What is Stakeholder Mapping? Definition, Guide, Tools & Matrix

What is Stakeholder Mapping? Definition, Guide, Tools & Matrix

By Henri Gisclard-Biondi
Updated: 5 July 2021, first publication: March 2021

Stakeholder mapping is key when it comes to evaluating the influence and interest of project stakeholders. Knowing how to sort and handle stakeholders will affect the outcome of your project, and with a proper stakeholder map, you will be able to navigate your way around obstacles more effectively.

Large businesses must find ways to assess their potential impact and the risks associated with their projects. Stakeholders communications should be oriented towards the right interlocutors and match their expectations.

This article will teach you how to create a stakeholder map to never lose sight of who you should keep in the loop. Along the way, you’ll learn how to use the power/interest matrix to categorise stakeholders into meaningful groups.

Stakeholders and stakeholder mapping explained

What is stakeholder mapping?

A simple definition of stakeholder mapping is the process of drawing a visual representation of the various people involved in or affected by the project. This visual tool should provide a clear picture of who the various stakeholder groups are, as well as their motives and interests.

Stakeholder maps are designed to facilitate the evaluation of your environment by highlighting what powers are at play to help or hinder the progress of your project.

Visual representation of the spheres of influence and nature of project stakeholders© The Design Thinking Salon

The example above shows a possible way of drawing a stakeholder map. Be aware that this example of stakeholder mapping is but one of the various methods you can choose from to represent stakeholders and their influence.

Though stakeholder maps can take different shapes and forms, they should always be:

  • Easy to read, as their goal is to be used as a quick tool for decision-making
  • Comprehensive, since only a complete overview of the relevant stakeholders can provide useful information
  • Organised into groups based on the nature, common interests and level of influence of the various stakeholders

Why you should use stakeholder mapping

Stakeholder mapping can provide the insight your projects require to reach completion smoothly. This technique plays a key role in stakeholder management.

The benefits of using stakeholder maps should not be overlooked. These make it easier to:

  • Identify the key players at a glance, meaning you know who to target, monitor or inform at each stage of the project
  • Make decisions quickly or hold consultations without overlooking important stakeholders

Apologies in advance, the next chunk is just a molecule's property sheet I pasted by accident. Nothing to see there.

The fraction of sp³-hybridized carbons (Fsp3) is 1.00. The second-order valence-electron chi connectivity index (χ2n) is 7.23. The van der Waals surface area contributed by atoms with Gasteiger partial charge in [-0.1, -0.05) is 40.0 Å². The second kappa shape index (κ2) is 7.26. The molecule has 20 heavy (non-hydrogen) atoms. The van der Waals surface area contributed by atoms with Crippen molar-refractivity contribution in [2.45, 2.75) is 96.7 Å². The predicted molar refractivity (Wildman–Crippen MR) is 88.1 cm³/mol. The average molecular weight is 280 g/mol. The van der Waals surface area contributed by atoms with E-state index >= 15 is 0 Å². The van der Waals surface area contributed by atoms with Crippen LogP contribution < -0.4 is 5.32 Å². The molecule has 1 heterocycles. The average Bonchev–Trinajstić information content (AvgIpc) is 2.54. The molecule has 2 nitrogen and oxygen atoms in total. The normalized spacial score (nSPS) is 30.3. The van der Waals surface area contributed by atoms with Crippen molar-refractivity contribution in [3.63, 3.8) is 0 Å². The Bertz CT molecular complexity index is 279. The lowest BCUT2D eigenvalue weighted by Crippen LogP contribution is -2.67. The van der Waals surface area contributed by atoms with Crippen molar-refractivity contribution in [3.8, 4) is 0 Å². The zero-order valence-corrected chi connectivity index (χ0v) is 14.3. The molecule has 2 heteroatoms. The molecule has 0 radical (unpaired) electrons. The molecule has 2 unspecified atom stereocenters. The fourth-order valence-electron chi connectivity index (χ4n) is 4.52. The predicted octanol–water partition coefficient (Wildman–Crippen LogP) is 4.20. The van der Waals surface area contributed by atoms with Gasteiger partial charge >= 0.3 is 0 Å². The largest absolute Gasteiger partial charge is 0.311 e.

• Assess the power and understand the interests of each stakeholder to define strategies and communication plans accordingly

These benefits are especially important in all kinds of endeavours, including:

  • Planning the launch of a new product or service
  • Implementing all kinds of marketing strategies such as a loyalty program or ad campaign
  • Conducting market research to enter a new country or market

What are stakeholders in project management?

Project stakeholders are people or organisations affected by the project of a business or by its activity at large. In other words, stakeholders are any party with a direct or indirect interest in your project, for the latter might have a positive or negative impact on the stakeholder, or vice-versa.

What are the different types of stakeholders?

Though stakeholders can regroup a large range of widely different people and organisations, most can be sorted into two groups: internal and external stakeholders.

Internal stakeholders

This group includes the project team as well as general management at your company. They are all the actors within your organisation who have an interest in seeing the project succeed or have an impact on decision-making or project resources.

Internal stakeholders include:

  • The project sponsor, who is the person whom the project was launched by and who defines its scope and goals. They oversee the project’s development and elaborate a strategy.
  • The project manager, whose role is to pilot the project team. They are responsible for the results achieved by the project team.
  • The project team members, who assigned to develop the project. They are placed under the authority of the project manager.
  • The C-Suite and/or high-level executives at your organisation, who are the final decision-makers within your company. They support the project sponsor and project manager by allocating resources to the project and vesting authority in their decisions.
  • Other business departments, which could include finance, marketing, R&D or any other department the project team could need to contact or collaborate with.

☝️ The project sponsor can also be an external stakeholder if they are a client or any third-party actor.

External stakeholders